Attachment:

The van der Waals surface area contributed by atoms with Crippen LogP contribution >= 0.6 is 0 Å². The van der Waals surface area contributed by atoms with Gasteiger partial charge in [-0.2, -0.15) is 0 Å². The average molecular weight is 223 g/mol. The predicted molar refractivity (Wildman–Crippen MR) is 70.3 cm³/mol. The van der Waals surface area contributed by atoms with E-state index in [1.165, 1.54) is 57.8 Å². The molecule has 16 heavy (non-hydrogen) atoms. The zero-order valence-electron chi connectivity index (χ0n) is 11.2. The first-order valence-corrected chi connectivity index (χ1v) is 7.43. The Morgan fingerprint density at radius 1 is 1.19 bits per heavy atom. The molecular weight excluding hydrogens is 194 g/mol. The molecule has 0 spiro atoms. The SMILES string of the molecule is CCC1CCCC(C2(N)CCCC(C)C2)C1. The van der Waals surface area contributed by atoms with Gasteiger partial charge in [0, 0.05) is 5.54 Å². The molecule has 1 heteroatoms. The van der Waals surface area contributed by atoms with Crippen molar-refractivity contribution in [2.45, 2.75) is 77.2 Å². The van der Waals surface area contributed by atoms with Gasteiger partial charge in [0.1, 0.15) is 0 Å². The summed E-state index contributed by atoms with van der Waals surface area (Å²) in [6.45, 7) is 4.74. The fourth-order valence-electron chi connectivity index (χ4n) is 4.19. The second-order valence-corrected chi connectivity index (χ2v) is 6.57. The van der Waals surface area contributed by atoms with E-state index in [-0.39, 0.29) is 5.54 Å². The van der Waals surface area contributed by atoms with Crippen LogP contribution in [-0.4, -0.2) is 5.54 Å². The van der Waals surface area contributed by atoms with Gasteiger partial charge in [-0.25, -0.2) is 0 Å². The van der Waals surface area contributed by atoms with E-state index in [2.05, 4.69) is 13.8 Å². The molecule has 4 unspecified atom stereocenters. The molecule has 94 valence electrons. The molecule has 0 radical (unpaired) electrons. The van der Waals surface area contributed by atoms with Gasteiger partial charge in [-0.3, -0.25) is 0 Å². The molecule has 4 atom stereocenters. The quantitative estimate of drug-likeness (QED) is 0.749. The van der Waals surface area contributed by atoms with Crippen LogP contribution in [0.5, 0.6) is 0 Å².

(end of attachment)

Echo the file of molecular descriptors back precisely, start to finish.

The van der Waals surface area contributed by atoms with Crippen LogP contribution >= 0.6 is 0 Å². The van der Waals surface area contributed by atoms with Gasteiger partial charge in [-0.2, -0.15) is 0 Å². The average molecular weight is 223 g/mol. The predicted molar refractivity (Wildman–Crippen MR) is 70.3 cm³/mol. The van der Waals surface area contributed by atoms with E-state index in [1.165, 1.54) is 57.8 Å². The molecule has 16 heavy (non-hydrogen) atoms. The zero-order valence-electron chi connectivity index (χ0n) is 11.2. The first-order valence-corrected chi connectivity index (χ1v) is 7.43. The Morgan fingerprint density at radius 1 is 1.19 bits per heavy atom. The molecular weight excluding hydrogens is 194 g/mol. The molecule has 0 spiro atoms. The SMILES string of the molecule is CCC1CCCC(C2(N)CCCC(C)C2)C1. The van der Waals surface area contributed by atoms with Gasteiger partial charge in [0, 0.05) is 5.54 Å². The molecule has 1 heteroatoms. The van der Waals surface area contributed by atoms with Crippen molar-refractivity contribution in [2.45, 2.75) is 77.2 Å². The van der Waals surface area contributed by atoms with Gasteiger partial charge in [0.1, 0.15) is 0 Å². The summed E-state index contributed by atoms with van der Waals surface area (Å²) in [6.45, 7) is 4.74. The fourth-order valence-electron chi connectivity index (χ4n) is 4.19. The second-order valence-corrected chi connectivity index (χ2v) is 6.57. The van der Waals surface area contributed by atoms with E-state index in [-0.39, 0.29) is 5.54 Å². The van der Waals surface area contributed by atoms with Crippen LogP contribution in [-0.4, -0.2) is 5.54 Å². The van der Waals surface area contributed by atoms with Gasteiger partial charge in [-0.25, -0.2) is 0 Å². The van der Waals surface area contributed by atoms with E-state index in [2.05, 4.69) is 13.8 Å². The molecule has 4 unspecified atom stereocenters. The molecule has 94 valence electrons. The molecule has 0 radical (unpaired) electrons. The van der Waals surface area contributed by atoms with Gasteiger partial charge in [-0.3, -0.25) is 0 Å². The molecule has 4 atom stereocenters. The quantitative estimate of drug-likeness (QED) is 0.749. The van der Waals surface area contributed by atoms with Crippen LogP contribution in [0.5, 0.6) is 0 Å².